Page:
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Re: Medications and sleep, specifically REM sleep SLS

Posted by Sarah T. on March 21, 2005, at 2:01:40

In reply to Re: Medications and sleep, specifically REM sleep Sarah T., posted by SLS on March 19, 2005, at 8:19:44

> > > > Is it global throughout the brain or regionally specific? I imagine the visual cortex in the occipital lobes are exempt.

I will have to do more reading on this to answer you as thoroughly as I'd like. From what I know now, I believe that it is regionally specific. For example, most, but not all, of the body's motorneurons are inactive during REM sleep, so the neurotransmitters affecting those particular motorneurons are not released at that time; however, there are other motor neurons, such as the motor neurons controlling the muscles around the eyes, that are very active during REM and, therefore, the neurotransmitters activating those motorneurons are being released during REM sleep.

> > >> Sleep deprivation allows me to feel improved for the first half of the day after. Of course, I pay for this the following day.

I wonder whether sleep-deprivation-induced improvement is as short-lived for others who experience some improvement. It makes sense that you might feel a bit better because if several neurotransmitters are not released during REM, and you're not experiencing REM because you haven't slept, then you won't have the decline in neurotransmitter levels that occurs during REM. That also makes me wonder whether I have too much of a decline in NT levels during REM sleep. I tend to feel pretty awful in the morning, and I feel better as the day progresses. Perhaps I experience too much of a decline, so it takes longer to build up to a therapeutic concentration of neurotransmitters.

> > > > REM sleep might not be as important as once thought. Perhaps it is more a marker of neuronal activity than a participant. It is a fact that antidepressants downregulate certain receptors. This might be because the exposure to neurotransmitter is elevated enough and chronic enough to elicit the second messenger system and gene transcription events to a degree that would not be suppressed by REM sleep anyway. This could explain the efficacy of trimipramine, mirtazapine, bupropion, and nefazodone. These drugs do not suppress REM sleep and sometimes increase it. Have you tried any of these?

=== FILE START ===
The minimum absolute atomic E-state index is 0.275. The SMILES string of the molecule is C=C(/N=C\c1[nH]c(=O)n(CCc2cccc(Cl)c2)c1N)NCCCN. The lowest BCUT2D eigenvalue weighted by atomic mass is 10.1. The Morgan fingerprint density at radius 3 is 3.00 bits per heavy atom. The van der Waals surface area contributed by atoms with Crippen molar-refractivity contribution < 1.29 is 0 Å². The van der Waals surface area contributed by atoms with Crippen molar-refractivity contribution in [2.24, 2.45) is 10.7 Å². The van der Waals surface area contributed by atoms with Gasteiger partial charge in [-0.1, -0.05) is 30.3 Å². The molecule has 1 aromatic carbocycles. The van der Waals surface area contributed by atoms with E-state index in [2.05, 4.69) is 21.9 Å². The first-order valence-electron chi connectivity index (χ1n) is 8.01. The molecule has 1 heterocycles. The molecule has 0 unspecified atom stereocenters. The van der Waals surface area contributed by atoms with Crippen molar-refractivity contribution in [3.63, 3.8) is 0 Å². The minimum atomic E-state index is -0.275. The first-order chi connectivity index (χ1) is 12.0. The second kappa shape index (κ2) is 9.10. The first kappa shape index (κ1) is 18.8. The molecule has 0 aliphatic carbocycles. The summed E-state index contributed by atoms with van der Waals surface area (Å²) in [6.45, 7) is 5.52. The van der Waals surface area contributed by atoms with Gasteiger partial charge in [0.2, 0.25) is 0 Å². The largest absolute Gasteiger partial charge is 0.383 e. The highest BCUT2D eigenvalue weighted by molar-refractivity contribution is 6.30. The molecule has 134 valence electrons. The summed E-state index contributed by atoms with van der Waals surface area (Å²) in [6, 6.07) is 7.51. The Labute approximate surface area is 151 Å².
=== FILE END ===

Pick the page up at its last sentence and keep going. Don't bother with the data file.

Hmmm. Thank you for mentioning those. I did take bupropion for a long time. I had terrible insomnia on it. I have tried the other medicines only briefly. I will probably try trimipramine again some day.

As for the importance of REM sleep, just a few weeks ago, I came across an article by an ophthalmologist who believes that the purpose of REM sleep is to oxygenate the cornea. The aqueous humor needs to circulate in order to bring oxygen from the blood vessels in the iris back to the cornea. When the eyelids are closed, circulation in the aqueous humor stops unless the eyes are moving. The ophthalmologist believes this explains why periods of REM get longer as the night progresses.


> > > Consolidation of memory and LPT can occur in the absence of REM sleep.
>

Yes, I am coming across more articles indicating that REM sleep is not necessary for memory consolidation. Dolphins have almost no REM sleep, yet they learn very well.


> >> Were you depressed in school? I had to drop out of college when I could no longer read, learn, and remember. These things became problematic when my depression worsened. I was naive to antidepressants at the time.
>

I think I've probably been depressed most of my life, but I didn't really become aware of it until I was in my mid to late twenties. In other words, I felt bad, but I didn't place a diagnostic label on those feelings until many years later.

>
> I think your hypothesis regarding your own illness might be correct. I am less responsive now to those medications that had once been effective and at that time suppressed dreaming and produced discontinuation dreaming rebound. These same drugs do not work or suppress dreaming. I would assume that dreaming had been a marker of REM sleep. However, dreaming and REM are not mutually inclusive. You can dream without REM and have REM without dreaming. How do you know that you do not experience a suppression of REM sleep?
>

Yes, dreaming can occur during non-REM sleep as well. A few months ago, I read about a woman who lost the ability to dream after she had a stroke deep in the back part of the brain, around the posterior communicating artery. Her vision was also affected temporarily. Her dreams did not return for at least a year, and they were never again as frequent, vivid or intense as they had been before the stroke. In spite of losing the ability to dream, her REM sleep was absolutely normal. This led the researchers to confirm what they'd already suspected: that REM and dreaming are controlled by different brain systems.

How do I know that I do not experience suppression of REM sleep? I don't know that for a fact. I just know that when I've been on medicines that are known to suppress REM, I don't do well. I don't feel as if I've slept. On most AD's, I don't feel rested or refreshed after sleeping. I feel as if I've been unconscious, but not asleep.

Now, speaking of sleep, I think I'd better get some. To be continued. . .


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poster:Sarah T. thread:472726
URL: http://www.dr-bob.org/babble/20050317/msgs/473450.html